How Gravity Rush’s Designers Took the Third Option
The existential crisis facing the Japanese game industry lurked beneath the surface of this year’s Game Developers Conference with uncomfortable omnipresence, often giving a sense of Japanese designers coming to San Francisco humbly to take notes on what sells in the U.S., only to be scorned and derided for their trouble. Of course, it wasn’t really so dire as all that, but one could certainly be forgiven for walking away with that impression.
So it should come as little surprise that, like many Japanese devs at GDC, Gravity Rush’s Yoshiaki Yamaguchi devoted a fair amount of his panel to the conundrum of appealing to both Japanese and American audiences. Unlike many designers, though, Yamaguchi’s team side-stepped the conventional wisdom that games have to carry a conventional, realistic “American” feel or an anime-inspired “Japanese” feel. Rather than simply falling into either camp, the creators of Gravity Rush have chosen to draw upon a third option: Bande dessinée, or French comics.
“I felt that games these days are starting to look too much the same,” said Yamaguchi. “They either use a realistic style or an anime style…. There’s art that looks real, and art that feels real, and I feel bande dessinées is better suited to the latter.”
Going European certainly isn’t unheard of in non-European games, of course; the Professor Layton series is defined by its warm, Ghibli-esque visual style. Yamaguchi, however, very specifically drew inspiration from French illustrators Jean Giraud (Moebius) and Enki Bilal in order to create a visual style of which it would be (as Yamaguchi says) “difficult to determine the country of origin.”
And Gravity Rush is a truly stunning game. Not only does its gameplay appear novel — applying the gravity-inverting mechanics of games like VVVVVV to an open, three-dimensional world — its style is striking. It combines polygons with cel-shading, painterly effects, and highly saturated unconventional color schemes. It looks like nothing else on the market, even within the Western indie space, and makes a strong case for PlayStation Vita’s merit as a platform.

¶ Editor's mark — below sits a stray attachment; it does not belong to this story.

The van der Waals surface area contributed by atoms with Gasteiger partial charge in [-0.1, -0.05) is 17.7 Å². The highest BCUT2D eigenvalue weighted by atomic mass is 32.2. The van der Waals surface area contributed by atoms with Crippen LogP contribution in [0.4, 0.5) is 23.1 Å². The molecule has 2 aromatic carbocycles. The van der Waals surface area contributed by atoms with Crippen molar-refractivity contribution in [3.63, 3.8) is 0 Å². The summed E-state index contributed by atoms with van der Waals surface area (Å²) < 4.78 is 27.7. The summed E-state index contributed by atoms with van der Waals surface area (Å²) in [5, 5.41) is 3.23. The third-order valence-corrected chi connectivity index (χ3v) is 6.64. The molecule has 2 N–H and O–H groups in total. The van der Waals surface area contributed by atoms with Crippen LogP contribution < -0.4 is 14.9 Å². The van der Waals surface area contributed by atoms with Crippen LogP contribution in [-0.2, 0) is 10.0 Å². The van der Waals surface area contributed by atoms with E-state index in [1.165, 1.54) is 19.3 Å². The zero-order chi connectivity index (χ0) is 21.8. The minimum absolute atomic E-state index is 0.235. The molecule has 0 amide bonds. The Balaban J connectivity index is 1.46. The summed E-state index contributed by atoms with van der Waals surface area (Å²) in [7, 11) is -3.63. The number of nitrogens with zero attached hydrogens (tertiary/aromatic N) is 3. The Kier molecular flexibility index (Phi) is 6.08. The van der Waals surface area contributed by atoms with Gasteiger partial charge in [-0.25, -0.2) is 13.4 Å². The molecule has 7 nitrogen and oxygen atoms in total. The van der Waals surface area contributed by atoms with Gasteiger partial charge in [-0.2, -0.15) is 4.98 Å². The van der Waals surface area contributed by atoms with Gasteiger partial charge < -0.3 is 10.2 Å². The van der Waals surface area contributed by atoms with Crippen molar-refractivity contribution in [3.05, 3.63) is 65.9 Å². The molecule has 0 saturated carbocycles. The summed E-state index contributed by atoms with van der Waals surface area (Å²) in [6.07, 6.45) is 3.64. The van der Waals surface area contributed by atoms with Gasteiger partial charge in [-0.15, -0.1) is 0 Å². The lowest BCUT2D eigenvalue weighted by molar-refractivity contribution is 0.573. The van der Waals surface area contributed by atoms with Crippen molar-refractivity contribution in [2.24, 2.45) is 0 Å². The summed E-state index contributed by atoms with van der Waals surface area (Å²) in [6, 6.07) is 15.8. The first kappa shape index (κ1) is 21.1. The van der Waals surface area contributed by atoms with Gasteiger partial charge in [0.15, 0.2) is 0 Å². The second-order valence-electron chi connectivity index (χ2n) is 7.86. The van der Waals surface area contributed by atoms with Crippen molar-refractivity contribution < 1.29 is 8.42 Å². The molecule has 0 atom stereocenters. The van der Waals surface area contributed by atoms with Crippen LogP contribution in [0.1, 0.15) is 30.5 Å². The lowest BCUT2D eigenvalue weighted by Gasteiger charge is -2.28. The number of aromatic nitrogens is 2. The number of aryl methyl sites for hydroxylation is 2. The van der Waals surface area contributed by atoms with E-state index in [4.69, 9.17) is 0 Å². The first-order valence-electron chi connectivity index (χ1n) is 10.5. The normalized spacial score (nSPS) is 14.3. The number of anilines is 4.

“We sought to strike a balance between realism and drawing, creating harmony with the CG,” said Yamaguchi. “But of course simply focusing on graphics will not move the audience… it’s like moving different strands of string to weave a tapestry.”
The team’s solution was to create something they call a “living background,” environments that create the “sensation that the character actually exists in that space.
“Games can do something that novels and movies can’t,” Yamaguchi said. “The player can interact with them. The concept is that the world that exists here is not simply a picture, but a living, breathing entity. The environment must convey information to the player; when players do not receive this information, they start to ignore their surroundings. As soon as the player starts to think of the background as a picture, they’ll stop paying attention to it.” Due to the nature of Gravity Rush’s gameplay (which sees players flipping heroine Kat’s personal sense of gravity across a variety of axes, allowing her to traverse any surface above a certain size), the team felt it essential to get Kat to look like she belonged within the world she inhabits. The illustrated-yet-natural style of bande dessinée served as the creators’ waypoint for creating this synthesis. At a time when rhetoric about the origins and nature of games so deeply polarizes the industry, it’s a pleasure to see someone approach their work from a different angle — and to come up with such an intriguing creation in the process.
GDC 2012: What Can the Next Generation Learn from Gaming History?
1UP editor-in-chief Jeremy Parish’s mission at this year’s Game Developers Conference is informed by his enthusiasm for new ideas and affection for the games he grew up playing. Is it possible to march forward while occasionally glancing back? That’s the question he’s investigating this week.